In another embodiment of the invention, it has been found advantageous to utilize four geophones positioned in a tetrahedral configuration such that each geophone measures data in multiple planes. In a standard three dimensions configuration, three geophones are positioned 90° apart from each other and each geophone measures signal in a single x, y or z plane. In a four geophone configuration, the geophones are oriented perpendicular to the plane of the tetrahedral faces so that each geophone measures portions of multiple planes in the x, y, z coordinate system. For example, one geophone may measure seismic data in the x-plane and z-plane. Geophone configurations of four or more geophones are desirable because they provide for redundancy in the seismic unit in the event of failure of a geophone in a particular plane. None of the prior art OBS systems have utilized four or more geophones to detect seismic data in the manner.
In one important aspect of the invention, clock 20 is a rubidium clock. Heretofore, rubidium clocks have not been used in seismic exploration due in part to the expense when compared to traditional crystal driven clocks. However, because the pod 10 of the invention is intended to operate most effectively in one of several orientations, it is necessary to utilize a clock that in not susceptible to orientation effects which can inhibit operation of traditional prior art crystal clocks. Furthermore, rubidium clocks are less susceptible to temperature and gravitational effects that can inhibit operation of prior art clocks in ocean environments.
Power source 22 is preferably a lithium ion battery. To the extent prior art OBS systems have utilized on-board batteries, as opposed to external cabling to supply power, the prior art batteries have been lead-acid, alkaline or non-rechargeable batteries. None of the prior art OBS systems have utilized lithium ion batteries. However, because of the sealed, self-contained nature of the pod of the invention, it is desirable to utilize a battery, such as the lithium ion type, that does not vent fumes and are easily rechargeable.
As shown in the drawings, the pod 10 is substantially externally symmetrical about its x and y axes, such that, when deployed, pod 10 can settle on either side 30, 32 and still effectively couple to the ocean bottom. Thus, the orientation of pod 10 becomes much less of a concern as compared to prior art OBS systems designed to settle on the bottom in only one “upright” position. Furthermore, because of the narrow profile of pod 10, its balance is generally unstable on edge 34. Thus, to the extent pod 10 touches down on the ocean bottom on edge 34, the pod 10 will tip over and settle on one of the two faces 30, 32.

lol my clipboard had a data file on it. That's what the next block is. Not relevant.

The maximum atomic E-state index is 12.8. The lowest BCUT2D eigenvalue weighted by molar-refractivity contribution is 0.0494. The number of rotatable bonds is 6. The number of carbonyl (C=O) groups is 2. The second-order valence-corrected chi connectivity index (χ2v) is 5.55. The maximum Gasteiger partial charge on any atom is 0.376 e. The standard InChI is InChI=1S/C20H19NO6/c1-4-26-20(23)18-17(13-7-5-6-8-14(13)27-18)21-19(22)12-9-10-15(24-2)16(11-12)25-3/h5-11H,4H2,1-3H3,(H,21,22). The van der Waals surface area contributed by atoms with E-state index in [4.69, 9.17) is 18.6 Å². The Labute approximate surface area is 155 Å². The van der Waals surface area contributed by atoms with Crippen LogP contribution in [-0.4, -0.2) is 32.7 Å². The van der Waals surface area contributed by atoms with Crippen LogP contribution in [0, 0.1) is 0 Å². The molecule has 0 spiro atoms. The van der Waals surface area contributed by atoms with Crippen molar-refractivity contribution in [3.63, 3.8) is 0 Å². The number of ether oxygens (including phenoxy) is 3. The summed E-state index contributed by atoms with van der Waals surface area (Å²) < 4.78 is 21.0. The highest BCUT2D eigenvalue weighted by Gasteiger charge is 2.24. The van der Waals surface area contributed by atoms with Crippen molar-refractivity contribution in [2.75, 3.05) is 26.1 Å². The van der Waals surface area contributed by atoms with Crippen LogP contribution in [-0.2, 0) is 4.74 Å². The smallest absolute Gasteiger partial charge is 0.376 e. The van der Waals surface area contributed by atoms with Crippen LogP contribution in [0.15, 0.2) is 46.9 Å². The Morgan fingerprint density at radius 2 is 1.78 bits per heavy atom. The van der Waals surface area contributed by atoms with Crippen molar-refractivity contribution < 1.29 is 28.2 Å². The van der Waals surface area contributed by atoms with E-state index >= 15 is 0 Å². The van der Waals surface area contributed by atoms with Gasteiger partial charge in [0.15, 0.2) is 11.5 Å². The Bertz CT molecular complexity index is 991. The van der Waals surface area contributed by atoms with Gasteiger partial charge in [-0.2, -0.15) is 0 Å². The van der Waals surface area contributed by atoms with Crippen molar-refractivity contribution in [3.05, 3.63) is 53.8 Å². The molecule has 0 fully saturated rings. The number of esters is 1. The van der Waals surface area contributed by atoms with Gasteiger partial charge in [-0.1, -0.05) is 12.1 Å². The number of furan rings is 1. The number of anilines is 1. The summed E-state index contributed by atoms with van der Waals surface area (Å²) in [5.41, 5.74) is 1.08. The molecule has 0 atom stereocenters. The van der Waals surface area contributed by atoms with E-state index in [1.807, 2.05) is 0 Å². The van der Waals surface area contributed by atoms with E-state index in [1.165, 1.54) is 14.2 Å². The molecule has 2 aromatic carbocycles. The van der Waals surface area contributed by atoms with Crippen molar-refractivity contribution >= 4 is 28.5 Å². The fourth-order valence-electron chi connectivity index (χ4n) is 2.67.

Pod 10 also includes internal ribbing 33 used to support plates 26, 28 as pod 10 is subjected to the high pressures characteristic of an ocean environment. Ribbing 33 prevents any “rattle” or movement of plates 26, 28 that could otherwise interfere with seismic wave detection. Unlike the prior art, pod 10 as described herein is effectively a casing for the geophones such that a seismic wave can pass undistorted through the pod's plate to geophone 18. In this regard, because of the low profile and rigid nature of pod 10, the attachment point of geophone 18 within case 12 becomes of less consequence and the problems associated with prior art designs are overcome.
Each unit may include a unique identification means, such as a radio frequency identification (RFID) tag 40 or similar identification indicia to permit tracking of the individual units as they are handled on the deck in the manner described below. Likewise, each unit may include an acoustical location transducer 42 which permits the unit's location on the ocean floor to be determined.
Finally, shown in
In one embodiment of the invention, rather than incorporating an attachment bracket 48, a latching mechanism is attached to wall 14, again, preferably, in an position to minimize damage to equipment protruding from pod 10. One effective latching mechanism is an over-center latching mechanism having opposing jaws that can be opened and closed to permit the units to be attached to a cable for deployment. The latching mechanism may further be attached askew to wall 14 so that the major axis of the latching mechanism and the z-axis of the pod 10 do not intersect. Again, such an orientation further protects hardware protruding from pod 10.
Also shown on
As stated above, bumper 52 may have several designs. In
An alternate bumper profile is shown in
In the bumper 52 b embodiment of
To the extent a chain or other line is pulled against pod 10 when it is coupled to the ocean floor, the chain will simply slide along the wedge-shaped surface of bumper 52 b and up over the top of pod 10. Bumper portion 68 further prevents such a chain or line from snagging or catching on any equipment which may be protruding from the upward-facing plate surface of pod 10.
Still yet another embodiment of bumper 52 is illustrated in
It will be appreciated that since pod 10 requires no external communications or power, cable 82 can be formed of a non-conductive material. Cable 82 as described herein is high strength with low stretch and no creep. Unlike rigid cable of the prior art, cable 82 does not exhibit torque, i.e., twisting, under load. Furthermore, cable 82 is light weight and easy to handle, especially compared to rigid and semi-rigid cable of the prior art. Thus, utilizing cable 82, pods 10 can be deployed along a receiver line by attaching pods 10 along cable 82 at spaced intervals.
As illustrated in